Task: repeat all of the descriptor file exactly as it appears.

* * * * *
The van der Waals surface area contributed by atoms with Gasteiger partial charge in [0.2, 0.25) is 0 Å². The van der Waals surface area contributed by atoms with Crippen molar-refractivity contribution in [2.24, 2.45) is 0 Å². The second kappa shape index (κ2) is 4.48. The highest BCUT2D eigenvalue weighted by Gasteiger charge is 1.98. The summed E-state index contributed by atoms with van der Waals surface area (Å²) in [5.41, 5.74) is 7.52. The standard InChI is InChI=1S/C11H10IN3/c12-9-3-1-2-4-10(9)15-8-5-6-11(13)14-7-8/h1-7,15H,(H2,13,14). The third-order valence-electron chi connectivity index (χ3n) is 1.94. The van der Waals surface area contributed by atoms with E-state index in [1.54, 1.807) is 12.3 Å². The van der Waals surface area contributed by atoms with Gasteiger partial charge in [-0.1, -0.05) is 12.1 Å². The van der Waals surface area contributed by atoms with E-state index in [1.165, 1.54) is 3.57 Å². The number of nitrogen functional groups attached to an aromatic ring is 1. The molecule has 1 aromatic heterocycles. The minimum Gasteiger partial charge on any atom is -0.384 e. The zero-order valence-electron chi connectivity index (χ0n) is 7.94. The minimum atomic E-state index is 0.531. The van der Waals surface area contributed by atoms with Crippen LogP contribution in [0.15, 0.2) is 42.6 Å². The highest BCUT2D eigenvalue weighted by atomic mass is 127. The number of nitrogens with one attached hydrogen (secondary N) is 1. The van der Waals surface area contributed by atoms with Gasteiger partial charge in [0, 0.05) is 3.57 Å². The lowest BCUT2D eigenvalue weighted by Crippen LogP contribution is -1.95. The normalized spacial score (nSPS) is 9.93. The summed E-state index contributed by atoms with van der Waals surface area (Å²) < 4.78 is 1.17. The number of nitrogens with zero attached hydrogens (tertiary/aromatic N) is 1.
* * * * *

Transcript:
The van der Waals surface area contributed by atoms with Gasteiger partial charge in [0.2, 0.25) is 0 Å². The van der Waals surface area contributed by atoms with Crippen molar-refractivity contribution in [2.24, 2.45) is 0 Å². The second kappa shape index (κ2) is 4.48. The highest BCUT2D eigenvalue weighted by Gasteiger charge is 1.98. The summed E-state index contributed by atoms with van der Waals surface area (Å²) in [5.41, 5.74) is 7.52. The standard InChI is InChI=1S/C11H10IN3/c12-9-3-1-2-4-10(9)15-8-5-6-11(13)14-7-8/h1-7,15H,(H2,13,14). The third-order valence-electron chi connectivity index (χ3n) is 1.94. The van der Waals surface area contributed by atoms with E-state index in [1.54, 1.807) is 12.3 Å². The van der Waals surface area contributed by atoms with Gasteiger partial charge in [-0.1, -0.05) is 12.1 Å². The van der Waals surface area contributed by atoms with E-state index in [1.165, 1.54) is 3.57 Å². The number of nitrogen functional groups attached to an aromatic ring is 1. The molecule has 1 aromatic heterocycles. The minimum Gasteiger partial charge on any atom is -0.384 e. The zero-order valence-electron chi connectivity index (χ0n) is 7.94. The minimum atomic E-state index is 0.531. The van der Waals surface area contributed by atoms with Crippen LogP contribution in [0.15, 0.2) is 42.6 Å². The highest BCUT2D eigenvalue weighted by atomic mass is 127. The number of nitrogens with one attached hydrogen (secondary N) is 1. The van der Waals surface area contributed by atoms with Gasteiger partial charge in [0, 0.05) is 3.57 Å². The lowest BCUT2D eigenvalue weighted by Crippen LogP contribution is -1.95. The normalized spacial score (nSPS) is 9.93. The summed E-state index contributed by atoms with van der Waals surface area (Å²) < 4.78 is 1.17. The number of nitrogens with zero attached hydrogens (tertiary/aromatic N) is 1.